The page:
The objective of the summit was primarily as an exchange of views on issues of national and global significance and understanding each other’s visions for their respective countries as well as, the regional and international environment.

strategic concerns

The Wuhan Summit came against the backdrop of a long 73-day standoff between Indian and Chinese troops on the tri-junction of the India-Bhutan-China (Tibet) boundary in Doklam in mid-2017.

While no shot was fired by either side, proximate presence had raised concerns over possibility of a misstep leading to conflagration but this was avoided. As the two leaders met immediately after in September 2018 for the BRICS (Brazil, Russia, India, China, South Africa) grouping, there was a reasonable degree of assurance of stability in the strategic engagement despite some transactional issues that had occurred in the recent past.

The Wuhan Informal summit was pathbreaking in the sense that this was a new format for strategic communication established at the highest level for providing guidance  and ensuring that “differences are not converted into disputes.”

There have been major developments internally as well as, externally, as the Indian and Chinese leaders meet in the temple town of Mamallapuram near Chennai in Tamil Nadu (most likely on 11 and 12 October, 2019.

Indians hold a banner welcoming Chinese President Xi Jinping outside the airport in Chennai, India, Friday, Oct. 11, 2019. Xi arrived in India Friday for a summit with Indian Prime Minister Narendra Modi at a time of tensions over Beijing joining Pakistan in opposing India’s downgrading of Kashmir’s autonomy and the ongoing lockdown in the disputed region. (AP Photo/R. Parthibhan)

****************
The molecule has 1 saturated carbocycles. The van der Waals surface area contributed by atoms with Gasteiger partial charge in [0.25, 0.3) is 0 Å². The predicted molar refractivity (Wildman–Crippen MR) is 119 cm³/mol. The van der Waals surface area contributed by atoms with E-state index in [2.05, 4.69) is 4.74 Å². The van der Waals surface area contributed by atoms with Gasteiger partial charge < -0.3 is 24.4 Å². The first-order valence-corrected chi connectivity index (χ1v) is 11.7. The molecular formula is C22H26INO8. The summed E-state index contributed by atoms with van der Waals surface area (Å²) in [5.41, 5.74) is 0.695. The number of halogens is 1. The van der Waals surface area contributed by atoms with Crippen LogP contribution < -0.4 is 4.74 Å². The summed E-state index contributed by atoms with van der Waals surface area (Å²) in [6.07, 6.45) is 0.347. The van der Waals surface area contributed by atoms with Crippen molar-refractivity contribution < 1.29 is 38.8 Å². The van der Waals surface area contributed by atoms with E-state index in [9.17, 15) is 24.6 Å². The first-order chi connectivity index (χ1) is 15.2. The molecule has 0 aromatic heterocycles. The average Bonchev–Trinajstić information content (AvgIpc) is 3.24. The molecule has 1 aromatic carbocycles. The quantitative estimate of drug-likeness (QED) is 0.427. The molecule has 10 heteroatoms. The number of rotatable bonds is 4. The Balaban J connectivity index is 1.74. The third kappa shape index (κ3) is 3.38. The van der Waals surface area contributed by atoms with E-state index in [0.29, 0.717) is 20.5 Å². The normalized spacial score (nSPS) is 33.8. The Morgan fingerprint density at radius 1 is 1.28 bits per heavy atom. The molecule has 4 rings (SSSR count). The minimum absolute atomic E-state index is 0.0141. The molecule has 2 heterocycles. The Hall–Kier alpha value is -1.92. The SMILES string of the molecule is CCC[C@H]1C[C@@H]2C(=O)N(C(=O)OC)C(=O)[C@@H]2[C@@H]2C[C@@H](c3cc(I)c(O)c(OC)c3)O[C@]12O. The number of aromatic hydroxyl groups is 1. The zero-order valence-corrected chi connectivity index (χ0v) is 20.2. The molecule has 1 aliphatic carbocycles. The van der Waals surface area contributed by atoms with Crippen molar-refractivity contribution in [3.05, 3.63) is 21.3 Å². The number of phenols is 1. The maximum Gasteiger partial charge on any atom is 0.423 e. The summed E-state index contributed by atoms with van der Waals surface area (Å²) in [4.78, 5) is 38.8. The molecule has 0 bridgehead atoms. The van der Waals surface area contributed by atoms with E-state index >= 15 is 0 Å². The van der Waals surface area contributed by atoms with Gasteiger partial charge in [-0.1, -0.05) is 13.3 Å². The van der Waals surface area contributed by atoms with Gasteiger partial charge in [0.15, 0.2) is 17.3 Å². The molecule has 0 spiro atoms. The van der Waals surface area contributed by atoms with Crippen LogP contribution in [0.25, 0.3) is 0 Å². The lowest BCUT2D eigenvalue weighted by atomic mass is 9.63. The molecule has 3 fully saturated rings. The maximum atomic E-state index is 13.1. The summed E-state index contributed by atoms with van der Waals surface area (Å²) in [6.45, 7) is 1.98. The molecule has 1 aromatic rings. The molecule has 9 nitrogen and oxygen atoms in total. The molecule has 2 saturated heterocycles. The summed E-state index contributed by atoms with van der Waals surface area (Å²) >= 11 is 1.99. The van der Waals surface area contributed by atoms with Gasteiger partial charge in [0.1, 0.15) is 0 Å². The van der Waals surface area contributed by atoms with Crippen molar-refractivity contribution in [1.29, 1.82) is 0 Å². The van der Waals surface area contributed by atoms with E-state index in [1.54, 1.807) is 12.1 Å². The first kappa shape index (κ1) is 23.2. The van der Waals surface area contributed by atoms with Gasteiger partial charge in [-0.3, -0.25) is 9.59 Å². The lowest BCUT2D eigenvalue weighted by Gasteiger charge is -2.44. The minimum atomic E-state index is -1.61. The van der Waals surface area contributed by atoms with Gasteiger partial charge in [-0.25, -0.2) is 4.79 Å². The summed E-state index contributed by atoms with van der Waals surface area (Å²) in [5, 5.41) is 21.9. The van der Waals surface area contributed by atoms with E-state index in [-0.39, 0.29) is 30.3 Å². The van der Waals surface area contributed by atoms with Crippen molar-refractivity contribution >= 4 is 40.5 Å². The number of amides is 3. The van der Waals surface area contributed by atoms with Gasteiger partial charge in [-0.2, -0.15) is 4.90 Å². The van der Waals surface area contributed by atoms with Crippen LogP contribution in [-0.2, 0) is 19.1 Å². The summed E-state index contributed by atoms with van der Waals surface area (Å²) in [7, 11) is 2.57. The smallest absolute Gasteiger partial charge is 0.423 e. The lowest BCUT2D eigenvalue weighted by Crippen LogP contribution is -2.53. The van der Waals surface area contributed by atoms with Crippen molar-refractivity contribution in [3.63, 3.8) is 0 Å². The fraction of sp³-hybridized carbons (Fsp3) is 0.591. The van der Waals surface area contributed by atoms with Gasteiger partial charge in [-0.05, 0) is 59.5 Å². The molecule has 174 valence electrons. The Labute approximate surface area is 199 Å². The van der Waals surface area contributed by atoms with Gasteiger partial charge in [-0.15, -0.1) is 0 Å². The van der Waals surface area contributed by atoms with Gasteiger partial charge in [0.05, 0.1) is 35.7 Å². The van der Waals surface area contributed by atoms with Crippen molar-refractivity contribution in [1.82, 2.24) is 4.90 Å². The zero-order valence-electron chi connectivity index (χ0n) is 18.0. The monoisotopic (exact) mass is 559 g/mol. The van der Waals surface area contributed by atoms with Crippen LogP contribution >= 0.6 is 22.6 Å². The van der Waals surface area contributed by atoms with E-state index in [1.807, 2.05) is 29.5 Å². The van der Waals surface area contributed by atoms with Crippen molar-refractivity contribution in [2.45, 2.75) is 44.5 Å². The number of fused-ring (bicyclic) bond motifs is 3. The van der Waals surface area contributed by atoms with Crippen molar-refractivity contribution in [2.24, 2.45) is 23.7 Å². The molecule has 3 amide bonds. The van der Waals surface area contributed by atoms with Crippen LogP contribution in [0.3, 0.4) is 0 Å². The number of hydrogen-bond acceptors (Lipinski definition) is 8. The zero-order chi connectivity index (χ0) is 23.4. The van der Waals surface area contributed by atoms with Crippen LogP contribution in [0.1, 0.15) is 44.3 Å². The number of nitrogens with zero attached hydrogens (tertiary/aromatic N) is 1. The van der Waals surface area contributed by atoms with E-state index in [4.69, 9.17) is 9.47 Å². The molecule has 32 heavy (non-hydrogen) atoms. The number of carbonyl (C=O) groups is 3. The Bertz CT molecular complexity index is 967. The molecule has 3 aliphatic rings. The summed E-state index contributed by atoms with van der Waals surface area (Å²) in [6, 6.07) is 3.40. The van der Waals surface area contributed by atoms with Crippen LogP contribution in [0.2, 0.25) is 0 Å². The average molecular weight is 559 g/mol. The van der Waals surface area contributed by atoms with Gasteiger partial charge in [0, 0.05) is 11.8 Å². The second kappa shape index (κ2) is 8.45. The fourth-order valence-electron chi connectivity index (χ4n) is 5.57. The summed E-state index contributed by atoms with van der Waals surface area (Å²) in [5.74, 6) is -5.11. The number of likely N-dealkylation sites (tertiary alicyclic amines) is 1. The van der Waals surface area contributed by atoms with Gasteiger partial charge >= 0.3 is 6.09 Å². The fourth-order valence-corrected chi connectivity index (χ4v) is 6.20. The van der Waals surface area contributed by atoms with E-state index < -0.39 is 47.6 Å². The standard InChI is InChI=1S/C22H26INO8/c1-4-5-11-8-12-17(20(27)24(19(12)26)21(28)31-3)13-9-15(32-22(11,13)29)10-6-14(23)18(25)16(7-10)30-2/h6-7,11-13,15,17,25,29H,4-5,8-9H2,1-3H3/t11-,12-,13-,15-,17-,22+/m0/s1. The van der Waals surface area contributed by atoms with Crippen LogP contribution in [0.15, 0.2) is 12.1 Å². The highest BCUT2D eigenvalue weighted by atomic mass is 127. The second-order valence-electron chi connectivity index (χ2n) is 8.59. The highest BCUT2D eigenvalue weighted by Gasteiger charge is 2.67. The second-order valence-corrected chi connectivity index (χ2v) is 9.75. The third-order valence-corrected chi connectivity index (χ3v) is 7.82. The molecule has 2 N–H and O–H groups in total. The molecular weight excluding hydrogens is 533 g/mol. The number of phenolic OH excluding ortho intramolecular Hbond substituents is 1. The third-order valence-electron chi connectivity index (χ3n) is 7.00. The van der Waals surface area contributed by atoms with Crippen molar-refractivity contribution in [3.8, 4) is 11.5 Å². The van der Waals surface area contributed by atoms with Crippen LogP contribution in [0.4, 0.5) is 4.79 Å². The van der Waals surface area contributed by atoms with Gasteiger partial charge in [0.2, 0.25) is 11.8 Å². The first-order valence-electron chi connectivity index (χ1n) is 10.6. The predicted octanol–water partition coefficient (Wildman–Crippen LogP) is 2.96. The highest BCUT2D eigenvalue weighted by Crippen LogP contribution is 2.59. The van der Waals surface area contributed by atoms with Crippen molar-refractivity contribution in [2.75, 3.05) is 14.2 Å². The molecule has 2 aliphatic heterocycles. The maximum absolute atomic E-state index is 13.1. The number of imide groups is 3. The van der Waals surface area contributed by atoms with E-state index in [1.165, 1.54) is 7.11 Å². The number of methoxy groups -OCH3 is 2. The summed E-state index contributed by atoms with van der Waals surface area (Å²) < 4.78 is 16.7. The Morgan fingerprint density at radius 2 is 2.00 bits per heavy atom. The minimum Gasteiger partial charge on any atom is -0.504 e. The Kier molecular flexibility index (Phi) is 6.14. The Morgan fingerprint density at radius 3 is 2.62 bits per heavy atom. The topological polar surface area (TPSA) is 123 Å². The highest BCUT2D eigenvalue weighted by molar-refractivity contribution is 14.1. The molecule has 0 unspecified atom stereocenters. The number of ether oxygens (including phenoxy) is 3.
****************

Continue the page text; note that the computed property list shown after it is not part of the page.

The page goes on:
Apart from the larger context of the US-China trade wars, bilaterally a major dispute over the status of Jammu and Kashmir (J and K)has emerged after repealing of Article 370 which granted special provisions to the state and bifurcation into two union territories, Jammu and Kashmir and Ladakh on 05 August 2019 by the Indian parliament.

China has reacted to this development raising sovereignty with the area of Aksai Chin (presently annexed by China being a part of Ladakh). Moreover, China’s support to Pakistan on the larger issue of J & K being a bilateral dispute between the two countries as opposed to the Indian view that this is only an internal matter has been observed adversely in New Delhi.  While there are other issues of concern between the two sides, the principal one on which strategic communication if not understanding will have to be established by the top duo of Xi and Modi at Mamallapuram, will be on the status of J &K.

The signal that emerges from the temples of the holy town which is an idyllic surrounding for this all-important Summit will dictate the course of India China relations in the near term.

@Rahul K Bhonsle, Brigadier (Retired) Indian army veteran. MPhil in Security Studies. Expert on counter militancy and terrorism operations. Specializes in future scenarios, military capacity building and conflict trends in South Asia.